Rainbow nation on cloud nine

167

If there’s one place that you’d like to spend this weekend it ought to be Cape Town in South Africa. The Rainbow Nation is on cloud nine after experiencing something that they had never experienced before – entering a World Cup final.

Since their readmission to cricket after the fall of apartheid in 1991, South Africa’s men’s teams have entered multiple world cups as favourites only for the team to blow it up, often in the knockouts, having dominated the group stages. A dropped catch, a controversial selection, rain, miscalculation of laws have all hurt the Proteas but more so than anything, if they have done one thing consistently that is to choke. It’s true that the South African women can not be accused of choking like the men, but the fact remains that this is South Africa’s first ever World Cup final. All South Africans whether they are in Cape Town, Johannesburg, Durban, Sydney or London will celebrate this moment like never before.

Senior cricket writer Telford Vice; who’s covered the Proteas since their readmission to cricket in 1991 summed it up all with a tweet. “I refuse to believe any South Africa team have ever played a better game of cricket than what we’ve seen at Newlands tonight.”

South Africa’s men’s Test team has fared much better having won series in Australia, England and India since readmission showing remarkable consistency. It is when it comes to knockout games in white ball format that they lose the plot. You feel for South Africa for as a nation that it has endured many hardships since the transfer of power in 1994.

Not all leaders have been as considerate or magnanimous like Nelson Mandela.

Due to their short sighted policies, unemployment has mushroomed, inflation has been a problem while the crime rate is a real concern despite the country being a popular tourist destination.

There’s been a mass exodus of white farmers as well to places like New Zealand, Australia and Europe.

The quota system introduced in sports has driven away some of the finest white talents and you may have witnessed them in the form of Kevin Pietersen, Glenn Philips and Marnus Labuschagne. Even those who go onto represent South Africa opt for Kolpak deals despite a promising international careers because your opportunities are limited due to your colour. Marchant de Langa, Duanne Olivier and Kyle Abbott are just a few names that come to mind.

For a nation that has had not many cricketing reasons to celebrate in recent times, this World Cup has been huge.

Tazmin Brits has become the cynosure of all eyes. She top scored with 68 runs in 56 balls in helping South Africa to set England a target of 165. Then she took four catches during England’s innings, a world record equaling effort.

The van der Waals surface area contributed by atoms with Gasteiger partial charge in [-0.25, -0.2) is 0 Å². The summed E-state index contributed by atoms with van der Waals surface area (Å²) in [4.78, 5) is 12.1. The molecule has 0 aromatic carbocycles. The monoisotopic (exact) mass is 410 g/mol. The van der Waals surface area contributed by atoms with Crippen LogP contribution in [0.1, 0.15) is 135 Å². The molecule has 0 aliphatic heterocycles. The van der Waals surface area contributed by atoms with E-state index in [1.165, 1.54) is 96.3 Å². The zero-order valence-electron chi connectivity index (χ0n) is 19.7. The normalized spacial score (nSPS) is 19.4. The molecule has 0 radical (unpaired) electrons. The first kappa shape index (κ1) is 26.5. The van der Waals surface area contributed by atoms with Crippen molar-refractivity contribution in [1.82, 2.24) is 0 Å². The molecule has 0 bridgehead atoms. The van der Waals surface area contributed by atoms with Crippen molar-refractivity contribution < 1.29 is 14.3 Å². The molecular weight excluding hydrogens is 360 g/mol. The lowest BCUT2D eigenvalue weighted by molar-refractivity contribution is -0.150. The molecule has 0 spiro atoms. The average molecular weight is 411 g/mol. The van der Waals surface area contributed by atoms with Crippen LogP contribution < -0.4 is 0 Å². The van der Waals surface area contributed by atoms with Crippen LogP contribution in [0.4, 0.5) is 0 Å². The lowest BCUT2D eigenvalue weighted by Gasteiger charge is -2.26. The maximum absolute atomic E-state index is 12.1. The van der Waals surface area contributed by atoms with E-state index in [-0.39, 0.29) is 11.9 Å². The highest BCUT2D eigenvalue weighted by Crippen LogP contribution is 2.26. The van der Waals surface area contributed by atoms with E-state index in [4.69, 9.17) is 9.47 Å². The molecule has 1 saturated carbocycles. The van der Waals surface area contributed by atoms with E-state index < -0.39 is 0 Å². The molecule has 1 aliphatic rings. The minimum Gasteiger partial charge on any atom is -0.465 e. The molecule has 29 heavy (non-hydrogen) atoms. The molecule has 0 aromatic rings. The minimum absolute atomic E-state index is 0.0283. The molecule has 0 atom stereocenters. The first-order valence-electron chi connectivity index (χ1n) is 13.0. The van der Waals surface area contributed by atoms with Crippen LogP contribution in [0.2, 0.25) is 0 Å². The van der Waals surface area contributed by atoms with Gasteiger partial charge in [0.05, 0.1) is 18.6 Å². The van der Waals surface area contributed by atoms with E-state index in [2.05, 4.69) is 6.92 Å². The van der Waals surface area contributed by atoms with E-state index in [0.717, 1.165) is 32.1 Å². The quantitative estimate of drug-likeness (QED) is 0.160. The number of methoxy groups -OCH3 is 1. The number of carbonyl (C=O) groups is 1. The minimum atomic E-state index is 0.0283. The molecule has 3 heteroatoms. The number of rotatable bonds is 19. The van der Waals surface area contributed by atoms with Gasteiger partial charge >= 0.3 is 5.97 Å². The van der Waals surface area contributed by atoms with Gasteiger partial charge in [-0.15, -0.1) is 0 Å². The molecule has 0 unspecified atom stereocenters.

Brits a late developer was 27 when she made her international debut for South Africa. Fate took her to cricket. She was a gold medalist in javelin throw at the World Youth Athletics Championship

in 2017 at the age of 16. She was one of South Africa’s biggest hopes at London Olympics in 2012. But before that she’s involved in a car crash that leaves her with a broken pelvis and dislocated hip. She reinvents herself in cricket and now has put South Africa in their first ever World Cup final. Such heroes need to be celebrated for not giving up on their sporting ambitions despite life throwing many obstacles.

Like they tend to do it before many big events, South Africa nearly blew it this time too axing their captain Dane van Niekerk for failing the two kilometer run just before the World Cup. Dane van Niekerk isn’t just the South African skipper but a global super star having guided Oval Invincibles to back to back titles at The Hundred.

They started off the campaign on horrendous fashion losing the curtain-raiser to Sri Lanka. But since then, they raised the game remarkably well first through some brilliant individual efforts and then with some collective performances. It doesn’t get better than beating England in the semis.

England had cruised to the knockout stage having won all their four games and in their last first round game against Pakistan when they posted 213 for five, they looked to be peaking at the right time. But South Africa were simply brilliant. A target of 165 was slightly above par but you expected England to chase this down possessing such a formidable batting unit. But South Africa proved that they possess the best bowling unit in the competition. Well, that claim can be contested in the final. But what can not be contested is that the South Africans have the best fielding unit in the world. Thanks for taking us to Jonty Rhodes era Tazmin Brits.

Most of the cricketing world will be behind South Africa on Sunday. Not many want the Aussies to win. And everybody loves the underdogs. South Africans script such beautiful stories.